Originally launched in 2018 as a pilot project, LFC Foundation’s MOVE programme uses the power of football and the LFC badge to appeal to young Cystic Fibrosis (CF), Asthma and Endocrine patients; encouraging them to partake in physical activity, not only to improve their quality of life, but critically to help increase their life expectancy.
Patients enrolled on the MOVE programme are referred directly by Alder Hey and take part in fun multi-sports sessions with LFC Foundation coaches after their scheduled check-ups with a team of specialists, including a dietician, physiotherapist, respiratory consultant, nurse specialist and psychologist.
The coaches also encourage patients to get involved in other physical activity sessions outside of hospital and provide information on a variety of sports activities taking place in their local community, delivered by the LFC Foundation and other community organisations.
This year to date, the LFC Foundation has worked with over 80 young patients in person, provided tailored one to one sessions, and delivered over 50 virtual sessions for patents and their families to access remotely at home.
The LFC Foundation is now expanding its MOVE programme, which is funded by the LFC Foundation, Alder Hey and the Premier League Professional Footballers' Association, to reach and support more young people and their families in the local community.
Next month, LFC Foundation coaches will start delivering face-to-face weight management sessions at Anfield Sports and Community Centre. These sessions will provide families, who have been referred by Alder Hey, with specific, bespoke support around nutrition and exercise.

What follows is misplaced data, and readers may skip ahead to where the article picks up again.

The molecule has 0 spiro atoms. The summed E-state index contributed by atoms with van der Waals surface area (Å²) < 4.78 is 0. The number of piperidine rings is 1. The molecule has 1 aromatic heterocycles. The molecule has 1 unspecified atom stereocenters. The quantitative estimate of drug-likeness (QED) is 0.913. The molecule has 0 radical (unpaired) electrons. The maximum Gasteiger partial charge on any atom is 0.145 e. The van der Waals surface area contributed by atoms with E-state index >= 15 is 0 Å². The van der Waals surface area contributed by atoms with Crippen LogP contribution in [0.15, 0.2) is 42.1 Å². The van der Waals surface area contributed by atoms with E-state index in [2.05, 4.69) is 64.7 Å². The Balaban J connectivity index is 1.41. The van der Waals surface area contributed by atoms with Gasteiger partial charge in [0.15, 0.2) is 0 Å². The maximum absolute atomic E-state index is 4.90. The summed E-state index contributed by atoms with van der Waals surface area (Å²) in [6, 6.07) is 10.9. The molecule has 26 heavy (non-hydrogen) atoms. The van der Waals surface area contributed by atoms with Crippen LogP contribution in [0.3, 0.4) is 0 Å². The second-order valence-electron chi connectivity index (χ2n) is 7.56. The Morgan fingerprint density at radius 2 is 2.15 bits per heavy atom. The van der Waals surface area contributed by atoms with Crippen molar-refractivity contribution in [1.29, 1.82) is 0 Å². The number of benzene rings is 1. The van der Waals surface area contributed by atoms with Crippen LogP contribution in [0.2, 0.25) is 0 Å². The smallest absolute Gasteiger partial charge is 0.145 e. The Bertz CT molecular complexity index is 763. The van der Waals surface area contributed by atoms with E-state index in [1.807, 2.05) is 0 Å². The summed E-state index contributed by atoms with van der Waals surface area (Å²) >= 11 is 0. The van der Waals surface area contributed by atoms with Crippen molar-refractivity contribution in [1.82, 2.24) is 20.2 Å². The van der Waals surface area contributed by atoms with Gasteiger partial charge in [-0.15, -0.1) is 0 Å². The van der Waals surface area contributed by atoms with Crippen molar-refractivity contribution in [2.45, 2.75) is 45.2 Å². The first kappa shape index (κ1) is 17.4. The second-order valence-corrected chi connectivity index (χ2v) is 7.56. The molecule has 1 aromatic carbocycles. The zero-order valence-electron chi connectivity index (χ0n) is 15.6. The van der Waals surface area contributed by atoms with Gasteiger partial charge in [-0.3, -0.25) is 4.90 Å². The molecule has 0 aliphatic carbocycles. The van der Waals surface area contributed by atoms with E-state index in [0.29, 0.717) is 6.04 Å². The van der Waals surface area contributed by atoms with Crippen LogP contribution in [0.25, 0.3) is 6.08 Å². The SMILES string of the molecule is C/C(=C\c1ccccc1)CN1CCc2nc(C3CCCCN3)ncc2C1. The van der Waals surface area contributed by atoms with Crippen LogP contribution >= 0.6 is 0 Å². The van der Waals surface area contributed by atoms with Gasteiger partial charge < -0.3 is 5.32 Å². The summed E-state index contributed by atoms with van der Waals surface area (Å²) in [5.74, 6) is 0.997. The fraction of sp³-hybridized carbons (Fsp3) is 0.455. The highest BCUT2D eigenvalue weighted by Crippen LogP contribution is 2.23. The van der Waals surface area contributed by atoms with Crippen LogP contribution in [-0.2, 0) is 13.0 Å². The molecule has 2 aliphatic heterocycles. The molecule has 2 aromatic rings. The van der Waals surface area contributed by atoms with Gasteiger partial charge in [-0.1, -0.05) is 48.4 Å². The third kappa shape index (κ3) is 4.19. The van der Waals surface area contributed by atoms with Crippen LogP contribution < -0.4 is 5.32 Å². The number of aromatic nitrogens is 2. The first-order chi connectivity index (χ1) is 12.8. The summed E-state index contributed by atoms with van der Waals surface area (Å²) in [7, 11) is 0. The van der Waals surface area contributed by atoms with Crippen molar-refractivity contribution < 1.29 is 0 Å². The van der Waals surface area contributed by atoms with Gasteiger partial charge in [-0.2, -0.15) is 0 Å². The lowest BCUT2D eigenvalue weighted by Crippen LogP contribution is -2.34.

Matt Parish, Chief Executive, LFC Foundation, said: “To see the progression and success of the MOVE programme over the past few years has been fantastic. We are looking forward to expanding MOVE into the local community to broaden our support further.
“The Foundation and the club have a longstanding relationship with Alder Hey and it is a privilege to be able to work alongside their talented and committed staff to deliver this programme collaboratively to help young patients and their families.”
Luis Barry is one young patient who has benefitted from the MOVE programme, after he was referred by physiotherapists from the hospital’s Asthma clinic in August. Since starting the programme Luis has been moved from the multi-disciplinary asthma service, which is for patients whose asthma has a history of being difficult to control at to a routine clinic, showing that his condition has become better controlled for.
Luis’ mum told the LFC Foundation that since starting the programme “Luis’ confidence and ability has improved, his competitive spirt has come out and he has learnt to manage his breathing whilst exercising. His increased activity has also helped to improve his sleep as well as improve his overall condition. I am over the moon with his achievements and I’m thankful for the MOVE programme.”
Adam Walsh, Physiotherapist in Cystic Fibrosis at Alder Hey, added: “This year, Alder Hey and the LFC Foundation have re-launched and expanded the MOVE project to support more patient groups as well as incorporating virtual sessions to promote activity. The project now supports children with complex asthma under the MDAS team at Alder Hey, as well as those in the LOOP endocrine service alongside children and young people with Cystic Fibrosis (CF).
“For each of these patient groups, exercise and the support for participation in activity is vitally important. The MOVE project has been a great resource for our children in this aspect and the coaches provide positive role models and encouragement to help our children achieve greater levels of activity to benefit their overall health and wellbeing.”
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